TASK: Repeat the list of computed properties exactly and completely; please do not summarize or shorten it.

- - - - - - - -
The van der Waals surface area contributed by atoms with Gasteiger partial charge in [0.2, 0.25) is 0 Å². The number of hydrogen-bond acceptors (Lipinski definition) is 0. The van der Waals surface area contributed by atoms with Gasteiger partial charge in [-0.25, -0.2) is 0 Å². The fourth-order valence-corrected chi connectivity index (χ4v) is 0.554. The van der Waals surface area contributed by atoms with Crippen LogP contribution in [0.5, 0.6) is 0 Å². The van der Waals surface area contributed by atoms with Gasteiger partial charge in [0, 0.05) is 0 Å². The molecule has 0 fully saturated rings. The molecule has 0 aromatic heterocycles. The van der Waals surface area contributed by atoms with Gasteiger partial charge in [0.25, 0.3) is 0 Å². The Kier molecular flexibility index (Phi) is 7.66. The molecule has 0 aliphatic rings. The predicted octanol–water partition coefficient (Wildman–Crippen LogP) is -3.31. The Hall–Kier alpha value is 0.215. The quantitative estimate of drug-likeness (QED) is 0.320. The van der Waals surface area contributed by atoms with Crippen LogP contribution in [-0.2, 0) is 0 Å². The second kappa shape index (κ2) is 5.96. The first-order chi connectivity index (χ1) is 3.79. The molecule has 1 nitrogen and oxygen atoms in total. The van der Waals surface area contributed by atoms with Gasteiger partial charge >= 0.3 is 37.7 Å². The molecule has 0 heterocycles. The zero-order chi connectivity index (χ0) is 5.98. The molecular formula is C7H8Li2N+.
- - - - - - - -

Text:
The van der Waals surface area contributed by atoms with Gasteiger partial charge in [0.2, 0.25) is 0 Å². The number of hydrogen-bond acceptors (Lipinski definition) is 0. The van der Waals surface area contributed by atoms with Gasteiger partial charge in [-0.25, -0.2) is 0 Å². The fourth-order valence-corrected chi connectivity index (χ4v) is 0.554. The van der Waals surface area contributed by atoms with Crippen LogP contribution in [0.5, 0.6) is 0 Å². The van der Waals surface area contributed by atoms with Gasteiger partial charge in [0, 0.05) is 0 Å². The molecule has 0 fully saturated rings. The molecule has 0 aromatic heterocycles. The van der Waals surface area contributed by atoms with Gasteiger partial charge in [0.25, 0.3) is 0 Å². The Kier molecular flexibility index (Phi) is 7.66. The molecule has 0 aliphatic rings. The predicted octanol–water partition coefficient (Wildman–Crippen LogP) is -3.31. The Hall–Kier alpha value is 0.215. The quantitative estimate of drug-likeness (QED) is 0.320. The van der Waals surface area contributed by atoms with Crippen LogP contribution in [-0.2, 0) is 0 Å². The second kappa shape index (κ2) is 5.96. The first-order chi connectivity index (χ1) is 3.79. The molecule has 1 nitrogen and oxygen atoms in total. The van der Waals surface area contributed by atoms with Gasteiger partial charge >= 0.3 is 37.7 Å². The molecule has 0 heterocycles. The zero-order chi connectivity index (χ0) is 5.98. The molecular formula is C7H8Li2N+.